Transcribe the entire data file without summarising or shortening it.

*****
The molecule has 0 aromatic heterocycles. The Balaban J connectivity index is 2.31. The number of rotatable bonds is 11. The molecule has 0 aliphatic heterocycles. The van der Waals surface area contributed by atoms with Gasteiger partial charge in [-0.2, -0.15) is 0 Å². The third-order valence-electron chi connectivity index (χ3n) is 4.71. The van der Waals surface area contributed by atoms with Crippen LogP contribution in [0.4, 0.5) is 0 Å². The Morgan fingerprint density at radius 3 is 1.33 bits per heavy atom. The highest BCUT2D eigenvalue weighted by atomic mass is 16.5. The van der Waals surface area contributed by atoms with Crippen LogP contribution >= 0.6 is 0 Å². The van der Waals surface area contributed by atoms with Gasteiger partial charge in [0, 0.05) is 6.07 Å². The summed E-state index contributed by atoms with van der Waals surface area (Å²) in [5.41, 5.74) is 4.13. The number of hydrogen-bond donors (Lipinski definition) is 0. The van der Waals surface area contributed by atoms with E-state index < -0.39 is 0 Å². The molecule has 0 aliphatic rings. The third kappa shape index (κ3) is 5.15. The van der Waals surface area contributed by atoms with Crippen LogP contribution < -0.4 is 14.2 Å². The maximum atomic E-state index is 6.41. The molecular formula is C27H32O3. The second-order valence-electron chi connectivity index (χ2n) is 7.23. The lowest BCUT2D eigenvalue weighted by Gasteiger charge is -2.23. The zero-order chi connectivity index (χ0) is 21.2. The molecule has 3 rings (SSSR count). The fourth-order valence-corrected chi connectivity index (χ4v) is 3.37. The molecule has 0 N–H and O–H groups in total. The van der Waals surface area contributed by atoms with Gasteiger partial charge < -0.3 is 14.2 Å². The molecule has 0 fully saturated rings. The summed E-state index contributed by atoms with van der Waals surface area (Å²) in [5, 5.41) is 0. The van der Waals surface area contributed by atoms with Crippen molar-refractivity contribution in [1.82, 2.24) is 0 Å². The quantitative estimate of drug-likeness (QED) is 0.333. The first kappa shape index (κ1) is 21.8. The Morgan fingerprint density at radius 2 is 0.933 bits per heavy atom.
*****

The molecule has 0 aromatic heterocycles. The Balaban J connectivity index is 2.31. The number of rotatable bonds is 11. The molecule has 0 aliphatic heterocycles. The van der Waals surface area contributed by atoms with Gasteiger partial charge in [-0.2, -0.15) is 0 Å². The third-order valence-electron chi connectivity index (χ3n) is 4.71. The van der Waals surface area contributed by atoms with Crippen LogP contribution in [0.4, 0.5) is 0 Å². The Morgan fingerprint density at radius 3 is 1.33 bits per heavy atom. The highest BCUT2D eigenvalue weighted by atomic mass is 16.5. The van der Waals surface area contributed by atoms with Crippen LogP contribution >= 0.6 is 0 Å². The van der Waals surface area contributed by atoms with Gasteiger partial charge in [0, 0.05) is 6.07 Å². The summed E-state index contributed by atoms with van der Waals surface area (Å²) in [5.41, 5.74) is 4.13. The number of hydrogen-bond donors (Lipinski definition) is 0. The van der Waals surface area contributed by atoms with E-state index < -0.39 is 0 Å². The molecule has 0 aliphatic rings. The third kappa shape index (κ3) is 5.15. The van der Waals surface area contributed by atoms with Crippen LogP contribution < -0.4 is 14.2 Å². The maximum atomic E-state index is 6.41. The molecular formula is C27H32O3. The second-order valence-electron chi connectivity index (χ2n) is 7.23. The lowest BCUT2D eigenvalue weighted by Gasteiger charge is -2.23. The zero-order chi connectivity index (χ0) is 21.2. The molecule has 3 rings (SSSR count). The fourth-order valence-corrected chi connectivity index (χ4v) is 3.37. The molecule has 0 N–H and O–H groups in total. The van der Waals surface area contributed by atoms with Gasteiger partial charge < -0.3 is 14.2 Å². The molecule has 0 fully saturated rings. The summed E-state index contributed by atoms with van der Waals surface area (Å²) in [5, 5.41) is 0. The van der Waals surface area contributed by atoms with Crippen molar-refractivity contribution in [1.82, 2.24) is 0 Å². The quantitative estimate of drug-likeness (QED) is 0.333. The first kappa shape index (κ1) is 21.8. The Morgan fingerprint density at radius 2 is 0.933 bits per heavy atom.